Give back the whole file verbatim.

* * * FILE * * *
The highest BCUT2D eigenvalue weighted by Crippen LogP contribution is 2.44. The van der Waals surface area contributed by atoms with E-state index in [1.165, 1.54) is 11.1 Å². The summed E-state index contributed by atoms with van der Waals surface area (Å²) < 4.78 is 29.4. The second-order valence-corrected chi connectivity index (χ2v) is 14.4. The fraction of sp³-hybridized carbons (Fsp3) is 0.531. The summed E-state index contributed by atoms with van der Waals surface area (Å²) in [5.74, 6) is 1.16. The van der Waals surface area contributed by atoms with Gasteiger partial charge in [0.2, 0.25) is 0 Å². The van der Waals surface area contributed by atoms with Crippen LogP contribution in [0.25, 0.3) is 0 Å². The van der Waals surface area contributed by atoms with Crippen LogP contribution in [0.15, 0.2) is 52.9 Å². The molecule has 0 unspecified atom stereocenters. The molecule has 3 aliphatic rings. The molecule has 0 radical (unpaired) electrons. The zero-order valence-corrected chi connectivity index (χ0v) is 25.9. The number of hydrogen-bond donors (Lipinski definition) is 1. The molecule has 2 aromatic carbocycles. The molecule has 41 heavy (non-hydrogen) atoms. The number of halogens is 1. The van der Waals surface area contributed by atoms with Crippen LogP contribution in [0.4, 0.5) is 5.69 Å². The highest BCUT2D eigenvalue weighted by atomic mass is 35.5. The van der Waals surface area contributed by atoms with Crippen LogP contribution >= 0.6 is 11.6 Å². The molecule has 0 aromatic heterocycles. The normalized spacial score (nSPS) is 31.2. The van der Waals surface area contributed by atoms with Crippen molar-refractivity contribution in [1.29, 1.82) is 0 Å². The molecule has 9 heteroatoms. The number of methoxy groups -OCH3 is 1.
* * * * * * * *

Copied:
The highest BCUT2D eigenvalue weighted by Crippen LogP contribution is 2.44. The van der Waals surface area contributed by atoms with E-state index in [1.165, 1.54) is 11.1 Å². The summed E-state index contributed by atoms with van der Waals surface area (Å²) < 4.78 is 29.4. The second-order valence-corrected chi connectivity index (χ2v) is 14.4. The fraction of sp³-hybridized carbons (Fsp3) is 0.531. The summed E-state index contributed by atoms with van der Waals surface area (Å²) in [5.74, 6) is 1.16. The van der Waals surface area contributed by atoms with Gasteiger partial charge in [0.2, 0.25) is 0 Å². The van der Waals surface area contributed by atoms with Crippen LogP contribution in [0.25, 0.3) is 0 Å². The van der Waals surface area contributed by atoms with Crippen LogP contribution in [0.15, 0.2) is 52.9 Å². The molecule has 0 unspecified atom stereocenters. The molecule has 3 aliphatic rings. The molecule has 0 radical (unpaired) electrons. The zero-order valence-corrected chi connectivity index (χ0v) is 25.9. The number of hydrogen-bond donors (Lipinski definition) is 1. The molecule has 2 aromatic carbocycles. The molecule has 41 heavy (non-hydrogen) atoms. The number of halogens is 1. The van der Waals surface area contributed by atoms with Crippen LogP contribution in [0.4, 0.5) is 5.69 Å². The highest BCUT2D eigenvalue weighted by atomic mass is 35.5. The van der Waals surface area contributed by atoms with Crippen LogP contribution >= 0.6 is 11.6 Å². The molecule has 0 aromatic heterocycles. The normalized spacial score (nSPS) is 31.2. The van der Waals surface area contributed by atoms with Crippen molar-refractivity contribution in [1.29, 1.82) is 0 Å². The molecule has 9 heteroatoms. The number of methoxy groups -OCH3 is 1.